Ombudsman dismisses complaints vs PCSO


The Ombudsman has dismissed the complaints filed against members of the Philippine Charity Sweepstakes Office (PCSO) Board for alleged acts of graft and corruption.

In a resolution released to the media on Monday, Ombudsman Conchita Carpio Morales said the anti-graft court “finds no merit in the allegation of corrupt practices imputed against the respondents.”

Former PCSO chairman Manuel Morato filed the case against former Board members Margarita Juico (chairman) and Ma. Aleta Tolentino (director), incumbents Jose Ferdinand Rojas 2nd (acting chairman and general manager), Mabel Mamba, Francisco Joaquin 3rd, and Betty Nantes (directors), former Board secretary Eduardo Araullo (deceased), and various employees of PCSO and the United Coconut Planters Bank (UCPB).

In striking down the criminal and administrative complaints, the Ombudsman said there is “no evidence to show that the respondents personally benefited from the transaction, caused any party undue injury, gave any private party unwarranted benefits, advantage, or preference.”

Neither did the respondents enter into a “contract manifestly and grossly disadvantageous to the government, nor were there bad faith nor negligence on their part,” said the Ombudsman.

Rojas hailed the decision, saying that the charge was a pure act of harassment.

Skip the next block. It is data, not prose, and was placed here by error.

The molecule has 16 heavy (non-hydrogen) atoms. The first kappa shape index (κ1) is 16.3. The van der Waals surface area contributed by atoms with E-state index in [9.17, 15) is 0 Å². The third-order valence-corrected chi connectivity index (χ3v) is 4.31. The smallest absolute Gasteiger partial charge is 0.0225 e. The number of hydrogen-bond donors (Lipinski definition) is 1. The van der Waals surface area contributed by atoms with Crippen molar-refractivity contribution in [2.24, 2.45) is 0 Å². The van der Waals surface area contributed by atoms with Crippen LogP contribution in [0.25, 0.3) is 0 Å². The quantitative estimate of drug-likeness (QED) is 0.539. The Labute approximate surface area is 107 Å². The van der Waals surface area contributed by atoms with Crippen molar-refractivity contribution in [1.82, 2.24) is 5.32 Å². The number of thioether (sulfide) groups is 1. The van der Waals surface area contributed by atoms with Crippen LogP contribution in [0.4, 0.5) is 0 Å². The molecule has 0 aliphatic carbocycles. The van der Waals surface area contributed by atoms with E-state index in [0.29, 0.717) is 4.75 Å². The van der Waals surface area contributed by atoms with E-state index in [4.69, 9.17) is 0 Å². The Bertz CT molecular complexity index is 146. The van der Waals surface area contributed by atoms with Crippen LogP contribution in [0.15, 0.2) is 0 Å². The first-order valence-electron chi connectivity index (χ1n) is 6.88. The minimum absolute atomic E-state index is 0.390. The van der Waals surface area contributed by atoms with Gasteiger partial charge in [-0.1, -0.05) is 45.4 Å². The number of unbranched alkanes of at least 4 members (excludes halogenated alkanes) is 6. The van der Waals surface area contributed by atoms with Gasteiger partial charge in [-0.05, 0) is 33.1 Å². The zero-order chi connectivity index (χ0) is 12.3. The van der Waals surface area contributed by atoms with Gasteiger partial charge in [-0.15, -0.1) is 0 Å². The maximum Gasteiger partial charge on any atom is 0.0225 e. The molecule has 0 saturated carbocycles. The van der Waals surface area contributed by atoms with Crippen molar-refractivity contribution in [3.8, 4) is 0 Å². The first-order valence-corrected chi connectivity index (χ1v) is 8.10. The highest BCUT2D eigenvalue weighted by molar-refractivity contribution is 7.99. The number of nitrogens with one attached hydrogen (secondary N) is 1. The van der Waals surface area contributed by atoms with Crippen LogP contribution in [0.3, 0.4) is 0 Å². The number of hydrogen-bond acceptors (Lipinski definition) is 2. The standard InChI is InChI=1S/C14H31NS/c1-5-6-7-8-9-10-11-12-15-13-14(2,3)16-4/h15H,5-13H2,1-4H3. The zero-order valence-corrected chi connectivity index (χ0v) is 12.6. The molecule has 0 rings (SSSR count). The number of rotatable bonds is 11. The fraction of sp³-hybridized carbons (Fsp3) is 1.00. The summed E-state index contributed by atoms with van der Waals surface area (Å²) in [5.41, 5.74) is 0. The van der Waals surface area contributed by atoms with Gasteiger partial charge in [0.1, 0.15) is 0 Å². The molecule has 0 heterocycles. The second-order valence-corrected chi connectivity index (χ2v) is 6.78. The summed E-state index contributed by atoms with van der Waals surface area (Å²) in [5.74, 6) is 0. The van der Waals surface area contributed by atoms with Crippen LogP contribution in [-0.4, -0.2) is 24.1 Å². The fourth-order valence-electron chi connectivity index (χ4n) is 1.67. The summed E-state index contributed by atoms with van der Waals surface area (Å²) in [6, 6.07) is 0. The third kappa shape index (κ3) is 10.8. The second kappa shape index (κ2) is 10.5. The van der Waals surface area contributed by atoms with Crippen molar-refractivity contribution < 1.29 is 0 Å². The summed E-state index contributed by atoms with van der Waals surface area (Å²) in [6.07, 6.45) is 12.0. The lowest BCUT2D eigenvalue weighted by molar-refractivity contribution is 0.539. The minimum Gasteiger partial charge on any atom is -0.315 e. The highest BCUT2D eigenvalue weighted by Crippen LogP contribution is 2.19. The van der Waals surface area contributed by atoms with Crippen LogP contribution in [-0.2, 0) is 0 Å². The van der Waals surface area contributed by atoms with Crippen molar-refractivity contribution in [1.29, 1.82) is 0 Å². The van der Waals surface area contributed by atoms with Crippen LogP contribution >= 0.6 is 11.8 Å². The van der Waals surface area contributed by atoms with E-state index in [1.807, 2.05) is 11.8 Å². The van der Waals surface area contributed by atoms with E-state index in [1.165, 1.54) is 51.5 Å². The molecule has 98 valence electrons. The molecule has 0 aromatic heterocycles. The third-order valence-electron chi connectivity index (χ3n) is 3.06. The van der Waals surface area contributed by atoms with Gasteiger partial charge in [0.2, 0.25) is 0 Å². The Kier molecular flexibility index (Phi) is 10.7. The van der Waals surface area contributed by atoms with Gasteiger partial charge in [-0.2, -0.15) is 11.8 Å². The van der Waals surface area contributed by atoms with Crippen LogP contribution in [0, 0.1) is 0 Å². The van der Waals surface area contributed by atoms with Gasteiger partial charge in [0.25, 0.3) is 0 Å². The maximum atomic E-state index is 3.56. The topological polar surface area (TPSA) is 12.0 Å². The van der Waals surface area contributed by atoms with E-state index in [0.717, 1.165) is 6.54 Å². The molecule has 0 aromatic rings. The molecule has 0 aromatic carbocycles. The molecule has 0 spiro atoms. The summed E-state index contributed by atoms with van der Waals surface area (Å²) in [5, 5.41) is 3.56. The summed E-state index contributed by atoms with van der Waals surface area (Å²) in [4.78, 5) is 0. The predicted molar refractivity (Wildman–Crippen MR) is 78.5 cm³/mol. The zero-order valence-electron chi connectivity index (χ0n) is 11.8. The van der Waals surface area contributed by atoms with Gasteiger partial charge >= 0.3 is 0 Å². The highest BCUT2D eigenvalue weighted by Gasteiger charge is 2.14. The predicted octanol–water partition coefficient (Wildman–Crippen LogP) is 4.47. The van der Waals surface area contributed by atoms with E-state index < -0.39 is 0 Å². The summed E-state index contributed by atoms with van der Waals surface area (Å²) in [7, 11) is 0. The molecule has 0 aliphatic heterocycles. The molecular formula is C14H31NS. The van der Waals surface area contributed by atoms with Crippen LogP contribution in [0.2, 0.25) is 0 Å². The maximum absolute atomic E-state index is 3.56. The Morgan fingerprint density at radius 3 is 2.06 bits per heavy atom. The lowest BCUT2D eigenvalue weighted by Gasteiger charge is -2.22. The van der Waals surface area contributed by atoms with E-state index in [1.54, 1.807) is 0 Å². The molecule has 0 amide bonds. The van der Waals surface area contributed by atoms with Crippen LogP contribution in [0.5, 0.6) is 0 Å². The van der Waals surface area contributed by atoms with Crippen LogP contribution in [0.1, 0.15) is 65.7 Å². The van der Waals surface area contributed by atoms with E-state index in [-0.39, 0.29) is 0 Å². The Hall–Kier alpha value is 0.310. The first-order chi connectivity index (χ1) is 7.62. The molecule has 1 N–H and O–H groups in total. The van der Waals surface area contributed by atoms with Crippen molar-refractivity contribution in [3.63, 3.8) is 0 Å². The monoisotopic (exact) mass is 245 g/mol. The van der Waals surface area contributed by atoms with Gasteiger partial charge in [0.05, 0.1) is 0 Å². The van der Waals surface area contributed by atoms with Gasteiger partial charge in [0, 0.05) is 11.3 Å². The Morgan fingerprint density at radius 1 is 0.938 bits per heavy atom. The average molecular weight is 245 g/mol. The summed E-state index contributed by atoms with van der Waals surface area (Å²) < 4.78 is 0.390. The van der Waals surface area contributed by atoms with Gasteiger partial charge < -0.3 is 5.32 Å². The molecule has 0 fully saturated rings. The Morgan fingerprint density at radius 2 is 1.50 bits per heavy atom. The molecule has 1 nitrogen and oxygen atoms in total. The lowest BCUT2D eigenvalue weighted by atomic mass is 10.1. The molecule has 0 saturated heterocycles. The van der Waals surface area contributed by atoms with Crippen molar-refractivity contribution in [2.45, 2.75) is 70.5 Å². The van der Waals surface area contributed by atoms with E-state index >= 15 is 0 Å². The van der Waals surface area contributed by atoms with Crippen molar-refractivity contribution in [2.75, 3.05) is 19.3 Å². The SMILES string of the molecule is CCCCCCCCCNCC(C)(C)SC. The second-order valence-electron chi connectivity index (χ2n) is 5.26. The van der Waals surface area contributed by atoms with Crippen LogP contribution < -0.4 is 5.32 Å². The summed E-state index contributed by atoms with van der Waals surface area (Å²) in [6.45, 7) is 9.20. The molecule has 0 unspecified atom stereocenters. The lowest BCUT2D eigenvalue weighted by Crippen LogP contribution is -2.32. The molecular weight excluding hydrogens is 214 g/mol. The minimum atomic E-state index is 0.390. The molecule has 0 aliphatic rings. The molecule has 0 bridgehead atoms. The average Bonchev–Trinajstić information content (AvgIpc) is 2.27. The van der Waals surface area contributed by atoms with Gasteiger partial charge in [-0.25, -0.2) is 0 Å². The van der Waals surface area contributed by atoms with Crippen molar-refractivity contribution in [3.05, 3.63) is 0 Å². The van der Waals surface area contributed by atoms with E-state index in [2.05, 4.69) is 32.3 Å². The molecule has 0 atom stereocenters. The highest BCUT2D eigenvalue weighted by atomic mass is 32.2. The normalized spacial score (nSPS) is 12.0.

“The current PCSO Board of Directors and management have always walked the straight path, especially when it comes to financial matters. We are glad that this harassment suit has been found to be baseless and without merit,” said Rojas.

In his complaint, Morato assailed a resolution passed in 2010 by the respondents transferring PCSO’s dollar account, which was then maturing, from Landbank of the Philippines (LBP) to UCPB because the latter offered a higher interest rate of 2.25 percent annually compared to the former’s 1.35 percent.

He said that the resolution did not take into account various Commission on Audit (CoA) and Bangko Sentral ng Pilipinas (BSP) circulars and regulations, particularly CoA Circular 79-114 that lists the banks authorized to accept government deposits and funds.

These include LBP, Philippine National Bank, the Development Bank of the Philippines, the Philippine Amanah Bank, and the Philippine Veterans Bank.

In their defense, the respondents pointed out that the UCPB is authorized to accept deposits from government-owned and -controlled corporations (GOCCs) such as PCSO by virtue of BSP Resolution 590 of 2008.

Other BSP and Monetary Board rules, which superseded some of those that Morato mentioned in his complaint, allow GOCCs to deposit their cash balances in such banks as the Monetary Board may designate, among them UCPB, they said.

Moreover, the decision of the then-PCSO Board of Directors allowed the government to earn more in the form of higher interest which are used to fund the agency’s charitable programs.

Rojas assured the public that the PCSO Board continually conducts its affairs with probity and transparency

“We prudently steward PCSO resources for the benefit of the country’s needy and disadvantaged,” Rojas said.


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